Consider this example: An applied mathematician may consult statisticians or pure mathematicians when creating a data model to predict weather patterns. That model may then be used in a proposal for a new regional airport. The field of reference in creating the model is entirely mathematical, and in an intra-disciplinary story, it remains only mathematical.

Disciplinarities-1 Photo by Manfred Irmer from Pexels


A multi-disciplinary approach extracts knowledge from two or more disciplines - which is to say, two or more ways of thinking, or two or more areas of knowledge. This knowledge doesn’t necessarily need to be fused or homogenized; instead, the multi-disciplinary approach focuses on juxtaposition. It could look like a flat-lay of information that functions on parallel planes that do not intersect or interact.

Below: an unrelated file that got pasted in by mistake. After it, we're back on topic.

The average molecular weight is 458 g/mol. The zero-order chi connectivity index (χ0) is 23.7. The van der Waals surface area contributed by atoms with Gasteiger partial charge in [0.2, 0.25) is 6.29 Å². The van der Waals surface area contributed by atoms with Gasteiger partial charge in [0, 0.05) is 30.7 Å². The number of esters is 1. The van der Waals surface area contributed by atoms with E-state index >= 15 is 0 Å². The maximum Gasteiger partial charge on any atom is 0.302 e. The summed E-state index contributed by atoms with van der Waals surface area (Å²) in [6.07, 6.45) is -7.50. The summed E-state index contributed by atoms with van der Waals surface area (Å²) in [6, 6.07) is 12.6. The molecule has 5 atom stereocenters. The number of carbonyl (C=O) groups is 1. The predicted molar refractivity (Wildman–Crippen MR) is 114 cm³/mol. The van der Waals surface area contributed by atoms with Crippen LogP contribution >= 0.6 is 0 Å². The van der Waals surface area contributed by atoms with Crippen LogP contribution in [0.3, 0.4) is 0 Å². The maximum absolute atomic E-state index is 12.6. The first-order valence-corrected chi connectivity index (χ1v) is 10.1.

For instance, when conducting quantitative research about social media usage in young adults, a researcher would use mathematics to consolidate data, but that does not mean the research is about mathematics. Here, sociology and mathematics merely sit next to each other but don’t actually interact.

In a multi-disciplinary approach, the mathematician who creates the airport weather data model may present his findings in a meeting that includes pilots, petroleum engineers and emergency response professionals so that each stakeholder can understand the impact of weather on her area of expertise. Weather patterns may impact proposed runway orientation, placement of refueling blocks or movement of people and equipment in emergency situations.